ISSN (Print) - 0012-9976 | ISSN (Online) - 2349-8846

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The Importance of Being Independent

Is the National Green Tribunal too much trouble for this government?

Given the pace at which the Narendra Modi government is moving to either capture or defang institutions that come in the way of its larger political, social and economic agenda, it is hardly a surprise that the National Green Tribunal (NGT) is also in the line of fire. Set up under the National Green Tribunal Act, 2010, its remit is to deal with all cases that relate to protecting the environment, conserving forests and natural resources, enforcing legal rights relating to the environment, and giving compensation and relief to people who have suffered damage to their property due to environmental damage. It was set up specifically so that environmental cases could be dealt with speedily and with the requisite expertise. Only the Supreme Court can reverse its ruling. So, for a government in a hurry to implement its developmental model, a “green” court that can take independent decisions on environmental concerns is an uncomfortable presence.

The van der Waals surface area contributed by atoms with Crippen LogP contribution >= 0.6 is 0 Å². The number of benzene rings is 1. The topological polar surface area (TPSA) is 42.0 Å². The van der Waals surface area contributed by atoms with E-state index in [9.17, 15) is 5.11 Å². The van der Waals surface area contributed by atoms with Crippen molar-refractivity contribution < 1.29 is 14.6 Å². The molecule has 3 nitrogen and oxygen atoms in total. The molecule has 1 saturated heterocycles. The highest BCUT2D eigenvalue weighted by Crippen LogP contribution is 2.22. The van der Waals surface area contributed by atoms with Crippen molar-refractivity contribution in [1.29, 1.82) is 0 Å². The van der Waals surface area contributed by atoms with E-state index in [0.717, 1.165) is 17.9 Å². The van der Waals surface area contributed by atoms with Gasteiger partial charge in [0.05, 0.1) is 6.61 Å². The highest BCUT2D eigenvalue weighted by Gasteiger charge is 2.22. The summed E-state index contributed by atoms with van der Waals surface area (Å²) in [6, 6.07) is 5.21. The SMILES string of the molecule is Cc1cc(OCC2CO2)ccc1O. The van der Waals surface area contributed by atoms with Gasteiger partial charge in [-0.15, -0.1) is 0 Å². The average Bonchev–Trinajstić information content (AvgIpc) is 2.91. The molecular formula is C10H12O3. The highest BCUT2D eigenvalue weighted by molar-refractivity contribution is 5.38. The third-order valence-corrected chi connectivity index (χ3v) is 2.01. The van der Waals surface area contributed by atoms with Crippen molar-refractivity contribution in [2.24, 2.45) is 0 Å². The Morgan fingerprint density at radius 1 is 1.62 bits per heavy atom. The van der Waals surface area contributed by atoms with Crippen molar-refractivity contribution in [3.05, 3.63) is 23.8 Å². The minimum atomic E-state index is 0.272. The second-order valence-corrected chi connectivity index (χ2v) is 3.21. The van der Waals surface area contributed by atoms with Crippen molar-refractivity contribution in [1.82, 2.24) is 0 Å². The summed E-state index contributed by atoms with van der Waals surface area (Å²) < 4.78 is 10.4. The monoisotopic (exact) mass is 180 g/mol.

Within months of the Modi government taking office in May 2014, there was talk in government corridors that steps would be taken to rein in the powers of the NGT. While there has been no direct move to dilute the NGT Act, changes brought about by way of the Finance Act, 2017 do precisely that. This law now has provisions applying to tribunals that will also apply to the NGT. An important change brought about by the Finance Act, 2017 is in the qualifications and service conditions of members of tribunals like the NGT. Thus, while under existing provisions the NGT chairperson has to be a retired or serving Supreme Court judge or the chief justice of a high court—in other words, a person with experience in judicial matters—under the new rules, anyone who is qualified to be a Supreme Court judge can head the tribunal. So, even a lawyer with 10 years’ experience in a high court, who is technically qualified to be a Supreme Court judge, can be selected to head the NGT. Also, while currently, the NGT chooses its members through a committee headed by a Supreme Court judge, in future, the choice would be left to government officials. The long-term fallout of these changes would be felt in the quality of the rulings of the NGT, which would be deprived of the judicial experience of senior judges, and would also compromise its independence; something that is essential given that it often has to judge the actions of governments, both at the centre and in the states.

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